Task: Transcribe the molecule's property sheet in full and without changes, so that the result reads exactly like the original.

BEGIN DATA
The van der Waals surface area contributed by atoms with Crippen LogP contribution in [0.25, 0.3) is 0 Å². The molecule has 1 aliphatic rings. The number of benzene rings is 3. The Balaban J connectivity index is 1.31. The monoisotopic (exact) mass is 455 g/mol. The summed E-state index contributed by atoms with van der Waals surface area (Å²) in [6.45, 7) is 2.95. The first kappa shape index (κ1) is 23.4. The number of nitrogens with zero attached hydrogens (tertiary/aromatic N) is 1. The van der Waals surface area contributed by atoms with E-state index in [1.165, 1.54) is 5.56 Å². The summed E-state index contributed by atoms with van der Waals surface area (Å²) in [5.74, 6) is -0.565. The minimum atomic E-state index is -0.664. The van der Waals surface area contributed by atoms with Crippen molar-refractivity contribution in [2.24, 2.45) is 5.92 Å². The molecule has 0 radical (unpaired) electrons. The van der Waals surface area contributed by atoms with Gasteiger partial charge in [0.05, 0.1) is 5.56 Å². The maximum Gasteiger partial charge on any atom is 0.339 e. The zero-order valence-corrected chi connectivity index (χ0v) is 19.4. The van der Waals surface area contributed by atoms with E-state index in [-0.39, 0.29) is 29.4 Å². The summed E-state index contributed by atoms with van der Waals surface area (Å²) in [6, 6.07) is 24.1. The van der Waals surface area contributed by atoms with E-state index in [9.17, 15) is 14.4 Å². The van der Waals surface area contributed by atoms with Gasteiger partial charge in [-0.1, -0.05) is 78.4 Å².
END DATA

The van der Waals surface area contributed by atoms with Crippen LogP contribution in [0.25, 0.3) is 0 Å². The molecule has 1 aliphatic rings. The number of benzene rings is 3. The Balaban J connectivity index is 1.31. The monoisotopic (exact) mass is 455 g/mol. The summed E-state index contributed by atoms with van der Waals surface area (Å²) in [6.45, 7) is 2.95. The first kappa shape index (κ1) is 23.4. The number of nitrogens with zero attached hydrogens (tertiary/aromatic N) is 1. The van der Waals surface area contributed by atoms with E-state index in [1.165, 1.54) is 5.56 Å². The summed E-state index contributed by atoms with van der Waals surface area (Å²) in [5.74, 6) is -0.565. The minimum atomic E-state index is -0.664. The van der Waals surface area contributed by atoms with Crippen molar-refractivity contribution in [2.24, 2.45) is 5.92 Å². The molecule has 0 radical (unpaired) electrons. The van der Waals surface area contributed by atoms with Gasteiger partial charge in [0.05, 0.1) is 5.56 Å². The maximum Gasteiger partial charge on any atom is 0.339 e. The zero-order valence-corrected chi connectivity index (χ0v) is 19.4. The van der Waals surface area contributed by atoms with E-state index in [-0.39, 0.29) is 29.4 Å². The summed E-state index contributed by atoms with van der Waals surface area (Å²) in [6, 6.07) is 24.1. The van der Waals surface area contributed by atoms with E-state index in [9.17, 15) is 14.4 Å². The van der Waals surface area contributed by atoms with Gasteiger partial charge in [-0.1, -0.05) is 78.4 Å².